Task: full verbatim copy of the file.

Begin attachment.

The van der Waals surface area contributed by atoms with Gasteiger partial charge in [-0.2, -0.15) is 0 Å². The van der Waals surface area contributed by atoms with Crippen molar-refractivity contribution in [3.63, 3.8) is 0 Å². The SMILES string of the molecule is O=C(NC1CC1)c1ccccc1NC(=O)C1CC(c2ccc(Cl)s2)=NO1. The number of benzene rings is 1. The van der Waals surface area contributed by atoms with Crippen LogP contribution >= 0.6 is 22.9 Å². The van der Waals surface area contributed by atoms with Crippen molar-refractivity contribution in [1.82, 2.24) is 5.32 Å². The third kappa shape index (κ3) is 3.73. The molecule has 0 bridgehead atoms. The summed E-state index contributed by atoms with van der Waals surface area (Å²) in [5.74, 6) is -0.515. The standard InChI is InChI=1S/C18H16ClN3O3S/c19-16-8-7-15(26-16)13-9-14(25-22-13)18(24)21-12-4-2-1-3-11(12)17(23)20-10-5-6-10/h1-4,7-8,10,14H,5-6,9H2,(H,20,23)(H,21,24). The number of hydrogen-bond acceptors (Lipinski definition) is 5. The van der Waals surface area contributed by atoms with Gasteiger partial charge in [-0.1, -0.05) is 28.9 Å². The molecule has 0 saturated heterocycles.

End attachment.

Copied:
The van der Waals surface area contributed by atoms with Gasteiger partial charge in [-0.2, -0.15) is 0 Å². The van der Waals surface area contributed by atoms with Crippen molar-refractivity contribution in [3.63, 3.8) is 0 Å². The SMILES string of the molecule is O=C(NC1CC1)c1ccccc1NC(=O)C1CC(c2ccc(Cl)s2)=NO1. The number of benzene rings is 1. The van der Waals surface area contributed by atoms with Crippen LogP contribution >= 0.6 is 22.9 Å². The van der Waals surface area contributed by atoms with Crippen molar-refractivity contribution in [1.82, 2.24) is 5.32 Å². The third kappa shape index (κ3) is 3.73. The molecule has 0 bridgehead atoms. The summed E-state index contributed by atoms with van der Waals surface area (Å²) in [5.74, 6) is -0.515. The standard InChI is InChI=1S/C18H16ClN3O3S/c19-16-8-7-15(26-16)13-9-14(25-22-13)18(24)21-12-4-2-1-3-11(12)17(23)20-10-5-6-10/h1-4,7-8,10,14H,5-6,9H2,(H,20,23)(H,21,24). The number of hydrogen-bond acceptors (Lipinski definition) is 5. The van der Waals surface area contributed by atoms with Gasteiger partial charge in [-0.1, -0.05) is 28.9 Å². The molecule has 0 saturated heterocycles.